Cambridge this year pips Harvard to the top spot for the second year in a row, while Oxford, Imperial and University College London come fifth, sixth and seventh respectively. U.S. institutions continue to dominate, with six universities in the top 10 and 20 in the top 50. But whereas U.K. institutions, including Cambridge, tend to do well in terms of how international their students and faculties are, Harvard, like most U.S. universities, "struggles to compete" in this respect, Mr. Sowter says.

However, the tables show that if the listings were ranked according to employers' preferences, Harvard would come top, Oxford second and Cambridge third. In fourth place, come Manchester (29th in the overall table), Warwick (50th) and the LSE (64th), in equal place with Melbourne and the American Ivy League institutions MIT, Yale, Stanford and Berkeley. — © Guardian Newspapers Limited, 2011





At best they are baby steps towards changing a colonial hand-me-down, but by virtue of being the first change ever to be made in the 1901 vintage Frontier Crimes Regulations (FCR), the recent amendments are being billed as a "New Deal" for the Federally Administered Tribal Agencies (FATA) which, as a collective, are seen as the epicentre of global terrorism.

Even these tentative steps towards mainstreaming FATA — where most of the laws of the land do not apply — took a while after the Pakistan People's Party-led dispensation at the federal level announced them on the eve of the 2009 Independence Day. They were finally signed into effect by President Asif Ali Zardari on August 12 this year; signalling a softening in the military's opposition to these reforms.

But this shift in the military's position came only after the federal government issued two identical notifications — Action (in Aid of Civil Power) Regulation 2011 — for FATA and the Provincially Administered Tribal Areas (PATA) that give unprecedented powers to the armed forces combating terrorism in these areas with retrospective effect from February 1, 2008, and also allowing them to detain terror suspects for 120 days.

Human rights activists and aid agencies working in the area fear this would again lead to misuse of power and nullify the dilution of some of the draconian provisions in the FCR. "If these fears turn out to be real, the FCR amendments will be like giving rights with one hand and taking them away with the other," wrote veteran journalist Rahimullah Yusufzai in The News .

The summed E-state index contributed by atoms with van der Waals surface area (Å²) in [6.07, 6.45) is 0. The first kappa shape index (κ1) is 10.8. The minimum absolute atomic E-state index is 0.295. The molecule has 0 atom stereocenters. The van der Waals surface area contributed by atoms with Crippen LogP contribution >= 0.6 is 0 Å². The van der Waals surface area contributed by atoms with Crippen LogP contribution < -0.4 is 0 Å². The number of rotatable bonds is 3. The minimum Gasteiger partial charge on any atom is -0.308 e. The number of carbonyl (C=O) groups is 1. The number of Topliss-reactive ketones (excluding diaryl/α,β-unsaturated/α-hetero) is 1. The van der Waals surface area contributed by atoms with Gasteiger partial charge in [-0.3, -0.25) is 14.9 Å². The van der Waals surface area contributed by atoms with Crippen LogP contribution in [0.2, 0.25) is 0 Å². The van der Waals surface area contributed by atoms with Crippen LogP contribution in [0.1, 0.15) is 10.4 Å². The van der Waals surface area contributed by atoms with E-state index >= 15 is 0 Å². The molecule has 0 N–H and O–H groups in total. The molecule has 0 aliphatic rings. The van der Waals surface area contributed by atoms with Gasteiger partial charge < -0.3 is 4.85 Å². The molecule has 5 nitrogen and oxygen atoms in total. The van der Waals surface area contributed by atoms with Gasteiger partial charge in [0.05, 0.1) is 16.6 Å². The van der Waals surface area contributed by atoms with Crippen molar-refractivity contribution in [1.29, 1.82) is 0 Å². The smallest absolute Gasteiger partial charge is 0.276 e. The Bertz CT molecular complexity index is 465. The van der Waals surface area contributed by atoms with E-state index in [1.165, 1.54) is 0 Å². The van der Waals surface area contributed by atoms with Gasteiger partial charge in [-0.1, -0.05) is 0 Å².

Given that FATA is a much-talked about but little known area, first a bit on the FCR. When the British annexed these areas in 1848, they sought to use the fiercely independent tribes to act as a bulwark against "Russian expansionism in Central Asia" by allowing them their writ over internal affairs, according to tribal codes, while retaining control on matters of security of British India.

With this quid pro quo arrangement under constant challenge — as per one account there were 62 military expeditions in the area between 1849 and 1889 — the British imposed the first incarnate of the FCR prescribing special procedures for the tribal areas distinct from the criminal and civil laws in force elsewhere in the subcontinent.

When these regulations — based on the idea of collective territorial responsibility and dispute resolution through a jirga (council of elders) — failed to subdue the region, the British expanded the scope of the FCR in 1901 to give powers, including judicial authority, to administrative officials.

The institution of the "political agent" was created and each of the four agencies — Mohmand, Bajaur and Orakzai were added to FATA after 1947 — was administered by such a government appointee with wide powers and funds to secure the loyalty of influential elements in the area. The "maliki" system was developed to allow the colonial administration exercise control over the tribes, with "maliks" acting as intermediaries between members of individual tribes and the British authorities.